A Community-Centered Approach to Legacy Network Retirement

By Lukas Pietrzak

Hundreds of millions of people log on to the Internet to access their classes, attend medical appointments, bank, connect with family, and more every day. Each of these users gets online, believing it will be there whenever needed. However, as Internet Service Providers (“ISPs”) increasingly implement plans to discontinue upgrades or fully retire legacy telecommunications networks, customers discover that reliable Internet connections have been interrupted. Some households do not have an affordable alternative.

On February 10th, Next Century Cities released a new paper, What Comes Next? A Community-Centered Approach to Legacy Network Retirement, advocating for the Federal Communications Commission (“FCC”) to revisit consumer-protection safeguards to guide legacy telecommunications network retirement. The report also highlights direct connections between rural electrification in the early 20th century and our modern broadband Internet marketplace. 

In 2015, the FCC introduced and approved regulations designed to facilitate safe, transparent, and robust systems to retire or upgrade outdated networks. Those rules promoted open lines of communication between ISPs, customers, and government officials. Recognizing the imbalanced power dynamics in a broadband marketplace with limited competition, the FCC created regulations to ensure that customers would be informed of network transitions and potential service disruptions. Notably, the agency determined that consumers needed the power to challenge decisions and claims. 

Consumer-focused safeguards also ensured customers would have access to a reasonable alternative if ISPs discontinued their service. As leaders at all levels of government consider necessary changes to the current broadband landscape, legacy network retirement policies are an excellent place to reinstate guidelines that promote competition, protect public safety, and empower local leaders.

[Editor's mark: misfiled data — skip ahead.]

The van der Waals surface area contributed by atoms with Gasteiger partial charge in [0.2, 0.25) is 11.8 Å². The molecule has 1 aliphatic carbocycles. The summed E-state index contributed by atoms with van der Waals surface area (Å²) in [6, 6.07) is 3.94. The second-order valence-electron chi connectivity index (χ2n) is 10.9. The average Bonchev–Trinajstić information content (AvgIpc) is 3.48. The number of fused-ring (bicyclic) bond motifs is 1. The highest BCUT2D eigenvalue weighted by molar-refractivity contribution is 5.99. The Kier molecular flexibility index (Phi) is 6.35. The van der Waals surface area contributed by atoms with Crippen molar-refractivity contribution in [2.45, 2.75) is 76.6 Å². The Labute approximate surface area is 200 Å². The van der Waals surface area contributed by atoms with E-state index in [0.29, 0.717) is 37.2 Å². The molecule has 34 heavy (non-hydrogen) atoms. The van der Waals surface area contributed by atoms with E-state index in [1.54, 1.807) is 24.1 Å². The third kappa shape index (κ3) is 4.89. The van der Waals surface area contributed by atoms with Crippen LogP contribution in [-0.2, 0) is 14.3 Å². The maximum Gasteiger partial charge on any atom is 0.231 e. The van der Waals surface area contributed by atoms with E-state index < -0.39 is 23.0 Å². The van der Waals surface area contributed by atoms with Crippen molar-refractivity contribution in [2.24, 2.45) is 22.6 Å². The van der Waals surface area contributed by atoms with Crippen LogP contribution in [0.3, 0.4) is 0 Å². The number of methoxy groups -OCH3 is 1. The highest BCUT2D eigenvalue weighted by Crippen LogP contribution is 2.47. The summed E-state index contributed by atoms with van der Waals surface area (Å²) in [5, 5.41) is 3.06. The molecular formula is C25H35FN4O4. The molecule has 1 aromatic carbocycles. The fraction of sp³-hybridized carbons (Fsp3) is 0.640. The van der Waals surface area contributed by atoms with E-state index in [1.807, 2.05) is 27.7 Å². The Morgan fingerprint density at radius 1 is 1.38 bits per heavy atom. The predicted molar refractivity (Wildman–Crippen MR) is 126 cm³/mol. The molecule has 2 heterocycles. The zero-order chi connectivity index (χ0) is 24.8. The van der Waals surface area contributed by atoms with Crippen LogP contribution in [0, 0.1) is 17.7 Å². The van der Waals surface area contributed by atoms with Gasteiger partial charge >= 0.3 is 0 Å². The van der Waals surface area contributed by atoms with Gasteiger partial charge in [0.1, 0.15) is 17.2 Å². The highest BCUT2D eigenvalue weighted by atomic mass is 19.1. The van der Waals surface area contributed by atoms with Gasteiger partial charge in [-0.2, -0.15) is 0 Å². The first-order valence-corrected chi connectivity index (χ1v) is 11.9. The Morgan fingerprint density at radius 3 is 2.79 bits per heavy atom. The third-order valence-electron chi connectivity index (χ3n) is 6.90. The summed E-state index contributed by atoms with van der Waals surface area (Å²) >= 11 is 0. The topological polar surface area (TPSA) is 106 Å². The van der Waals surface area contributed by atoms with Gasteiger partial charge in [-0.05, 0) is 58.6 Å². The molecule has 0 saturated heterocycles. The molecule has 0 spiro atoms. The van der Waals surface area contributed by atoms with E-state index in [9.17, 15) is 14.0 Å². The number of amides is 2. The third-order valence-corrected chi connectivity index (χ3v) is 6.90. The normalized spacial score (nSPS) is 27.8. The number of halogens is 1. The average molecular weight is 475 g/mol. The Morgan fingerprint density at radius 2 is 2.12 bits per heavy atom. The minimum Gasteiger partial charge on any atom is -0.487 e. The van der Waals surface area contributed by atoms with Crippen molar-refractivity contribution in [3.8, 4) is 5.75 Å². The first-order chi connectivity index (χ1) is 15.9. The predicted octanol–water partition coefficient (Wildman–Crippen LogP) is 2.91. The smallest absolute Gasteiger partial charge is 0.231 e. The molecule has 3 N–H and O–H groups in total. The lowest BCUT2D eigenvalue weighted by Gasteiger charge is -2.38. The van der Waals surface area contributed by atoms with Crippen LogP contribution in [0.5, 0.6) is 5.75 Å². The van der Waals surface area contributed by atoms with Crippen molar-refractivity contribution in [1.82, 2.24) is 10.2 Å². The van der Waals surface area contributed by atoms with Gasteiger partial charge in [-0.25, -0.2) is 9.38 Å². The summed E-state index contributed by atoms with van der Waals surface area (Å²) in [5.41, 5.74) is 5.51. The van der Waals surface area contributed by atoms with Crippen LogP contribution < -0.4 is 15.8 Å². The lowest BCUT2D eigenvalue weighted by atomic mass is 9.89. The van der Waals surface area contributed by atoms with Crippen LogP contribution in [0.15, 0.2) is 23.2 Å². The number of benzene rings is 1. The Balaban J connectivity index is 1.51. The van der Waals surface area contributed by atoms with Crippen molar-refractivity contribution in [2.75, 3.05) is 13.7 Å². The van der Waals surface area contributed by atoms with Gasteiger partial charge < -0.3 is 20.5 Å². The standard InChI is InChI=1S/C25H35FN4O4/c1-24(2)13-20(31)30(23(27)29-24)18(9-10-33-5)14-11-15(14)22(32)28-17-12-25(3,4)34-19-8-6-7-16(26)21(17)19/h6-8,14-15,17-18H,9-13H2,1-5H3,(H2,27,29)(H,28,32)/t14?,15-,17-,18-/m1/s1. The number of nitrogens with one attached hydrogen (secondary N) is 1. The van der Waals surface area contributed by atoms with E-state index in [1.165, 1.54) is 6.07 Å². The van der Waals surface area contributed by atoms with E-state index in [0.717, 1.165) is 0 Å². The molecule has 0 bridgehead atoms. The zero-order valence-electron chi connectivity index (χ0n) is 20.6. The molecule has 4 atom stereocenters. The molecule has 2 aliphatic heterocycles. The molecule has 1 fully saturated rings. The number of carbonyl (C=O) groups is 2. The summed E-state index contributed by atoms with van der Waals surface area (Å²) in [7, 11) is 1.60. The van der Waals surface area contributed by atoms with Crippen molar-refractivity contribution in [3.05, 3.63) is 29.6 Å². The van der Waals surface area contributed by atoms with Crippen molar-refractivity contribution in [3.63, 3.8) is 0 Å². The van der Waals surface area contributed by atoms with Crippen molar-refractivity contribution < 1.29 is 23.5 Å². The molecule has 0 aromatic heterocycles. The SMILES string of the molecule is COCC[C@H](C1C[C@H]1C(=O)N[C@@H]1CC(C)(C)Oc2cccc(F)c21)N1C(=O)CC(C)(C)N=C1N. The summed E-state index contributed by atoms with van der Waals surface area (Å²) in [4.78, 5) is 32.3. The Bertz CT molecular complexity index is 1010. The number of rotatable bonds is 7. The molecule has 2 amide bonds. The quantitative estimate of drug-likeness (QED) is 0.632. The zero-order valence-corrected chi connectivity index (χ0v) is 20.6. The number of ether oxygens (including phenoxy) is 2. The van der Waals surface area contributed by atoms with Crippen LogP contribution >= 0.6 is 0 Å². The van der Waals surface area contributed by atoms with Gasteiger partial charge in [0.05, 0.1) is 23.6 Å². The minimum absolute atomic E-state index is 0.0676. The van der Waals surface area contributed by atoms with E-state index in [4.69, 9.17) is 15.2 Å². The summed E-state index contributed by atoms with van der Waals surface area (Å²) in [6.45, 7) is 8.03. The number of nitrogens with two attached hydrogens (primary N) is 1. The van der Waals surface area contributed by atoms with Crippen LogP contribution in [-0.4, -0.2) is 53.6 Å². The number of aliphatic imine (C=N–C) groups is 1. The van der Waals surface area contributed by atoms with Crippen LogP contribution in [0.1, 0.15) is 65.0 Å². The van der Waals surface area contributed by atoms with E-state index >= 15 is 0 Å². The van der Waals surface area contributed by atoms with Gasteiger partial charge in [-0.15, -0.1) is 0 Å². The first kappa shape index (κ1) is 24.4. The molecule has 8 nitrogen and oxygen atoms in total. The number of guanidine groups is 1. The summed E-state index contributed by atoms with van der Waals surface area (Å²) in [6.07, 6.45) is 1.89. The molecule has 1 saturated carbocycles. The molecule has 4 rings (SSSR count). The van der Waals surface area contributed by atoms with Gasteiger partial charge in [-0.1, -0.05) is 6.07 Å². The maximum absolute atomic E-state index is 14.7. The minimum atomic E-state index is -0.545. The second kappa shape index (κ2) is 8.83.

Promoting Competition – Currently, about 88.3 million people across the United States lack access to more than one broadband provider. In these markets, customers are wholly reliant on their incumbent provider. When ISPs decide to suspend service or discontinue repairs on their existing infrastructure, customers need a reliable and easily accessible alternative. New rules should guarantee a reasonable alternative exists for broadband customers and that they are provided adequate time to investigate and adopt a new broadband service.

Protecting Public Safety – While many people use the Internet to consume the latest news or media, many more rely on connections to critical 911 services, telemedicine appointments, and time-sensitive updates from officials. For people in well-connected communities, multiple levels of failsafe measures exist in the event of a wireline broadband outage. However, wireline service is the only option in areas where cellular and satellite connectivity is limited. Re-introducing consumer protection measures from the FCC’s 2015 Retirement Order will help keep the most vulnerable populations connected, especially during emergencies. 

Empowering Local Leaders – At the core of every community-based solution is a story. Residents depend on a fast, affordable, and reliable broadband connection to live their everyday lives, and when something goes wrong, they turn to their local officials. Every local leader has a unique role in connecting their community, from city councils to IT professionals and mayors. They have indispensable community-based insights and must be centered in state and national planning. With active steps, the FCC can tap into municipal-level expertise and provide local leaders with legitimate seats at the table to develop policy that shapes the next generation of broadband upgrades and deployment.  

The Internet is a living – and constantly evolving – technology at the center of some of society’s most incredible advancements. Every person deserves fast, affordable, and reliable broadband access and the opportunities it offers. 

The United States has historically invested in protecting people during intense and rapid technological change, from the Industrial Revolution to the advent of electricity and trans-continental phone access. Legacy network retirement and upgrades to modern technology must be managed with the same detail-oriented care. 

Roughly 11.5 million people still rely on outdated, malfunctioning, and sometimes failing legacy telecommunications networks. The FCC can and should take proactive steps to safeguard consumers and increase service options by promoting competition. 

Read more from our most recent paper, What Comes Next? A Community-Centered Approach to Legacy Network Retirement.

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